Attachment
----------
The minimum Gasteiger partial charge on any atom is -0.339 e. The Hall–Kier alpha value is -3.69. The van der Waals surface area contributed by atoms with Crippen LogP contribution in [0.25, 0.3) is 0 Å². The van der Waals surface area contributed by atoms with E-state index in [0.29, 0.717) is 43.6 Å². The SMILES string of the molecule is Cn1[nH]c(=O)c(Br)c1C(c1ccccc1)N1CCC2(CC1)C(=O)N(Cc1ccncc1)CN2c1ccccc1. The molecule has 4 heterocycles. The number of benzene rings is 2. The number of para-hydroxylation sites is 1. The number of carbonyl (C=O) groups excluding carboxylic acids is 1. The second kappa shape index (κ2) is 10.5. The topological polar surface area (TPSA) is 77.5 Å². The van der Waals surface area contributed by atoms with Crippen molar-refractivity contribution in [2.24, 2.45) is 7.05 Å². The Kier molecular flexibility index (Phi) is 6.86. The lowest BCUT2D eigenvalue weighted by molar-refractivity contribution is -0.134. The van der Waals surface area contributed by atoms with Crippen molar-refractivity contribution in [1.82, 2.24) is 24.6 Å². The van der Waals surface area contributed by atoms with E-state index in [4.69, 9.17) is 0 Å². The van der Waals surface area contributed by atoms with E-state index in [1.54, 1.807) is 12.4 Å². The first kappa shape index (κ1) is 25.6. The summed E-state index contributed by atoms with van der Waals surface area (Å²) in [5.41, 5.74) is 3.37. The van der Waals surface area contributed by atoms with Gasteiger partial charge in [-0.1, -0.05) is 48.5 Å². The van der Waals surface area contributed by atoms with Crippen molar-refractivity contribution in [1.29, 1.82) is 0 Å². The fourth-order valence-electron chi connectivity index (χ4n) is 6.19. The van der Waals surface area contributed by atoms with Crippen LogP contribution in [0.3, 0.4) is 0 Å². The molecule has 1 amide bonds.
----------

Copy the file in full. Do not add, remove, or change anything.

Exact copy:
The minimum Gasteiger partial charge on any atom is -0.339 e. The Hall–Kier alpha value is -3.69. The van der Waals surface area contributed by atoms with Crippen LogP contribution in [0.25, 0.3) is 0 Å². The van der Waals surface area contributed by atoms with E-state index in [0.29, 0.717) is 43.6 Å². The SMILES string of the molecule is Cn1[nH]c(=O)c(Br)c1C(c1ccccc1)N1CCC2(CC1)C(=O)N(Cc1ccncc1)CN2c1ccccc1. The molecule has 4 heterocycles. The number of benzene rings is 2. The number of para-hydroxylation sites is 1. The number of carbonyl (C=O) groups excluding carboxylic acids is 1. The second kappa shape index (κ2) is 10.5. The topological polar surface area (TPSA) is 77.5 Å². The van der Waals surface area contributed by atoms with Crippen molar-refractivity contribution in [2.24, 2.45) is 7.05 Å². The Kier molecular flexibility index (Phi) is 6.86. The lowest BCUT2D eigenvalue weighted by molar-refractivity contribution is -0.134. The van der Waals surface area contributed by atoms with Crippen molar-refractivity contribution in [1.82, 2.24) is 24.6 Å². The van der Waals surface area contributed by atoms with E-state index in [4.69, 9.17) is 0 Å². The van der Waals surface area contributed by atoms with E-state index in [1.54, 1.807) is 12.4 Å². The first kappa shape index (κ1) is 25.6. The summed E-state index contributed by atoms with van der Waals surface area (Å²) in [5.41, 5.74) is 3.37. The van der Waals surface area contributed by atoms with Gasteiger partial charge in [-0.1, -0.05) is 48.5 Å². The van der Waals surface area contributed by atoms with Crippen molar-refractivity contribution in [1.29, 1.82) is 0 Å². The fourth-order valence-electron chi connectivity index (χ4n) is 6.19. The van der Waals surface area contributed by atoms with Crippen LogP contribution in [0.3, 0.4) is 0 Å². The molecule has 1 amide bonds.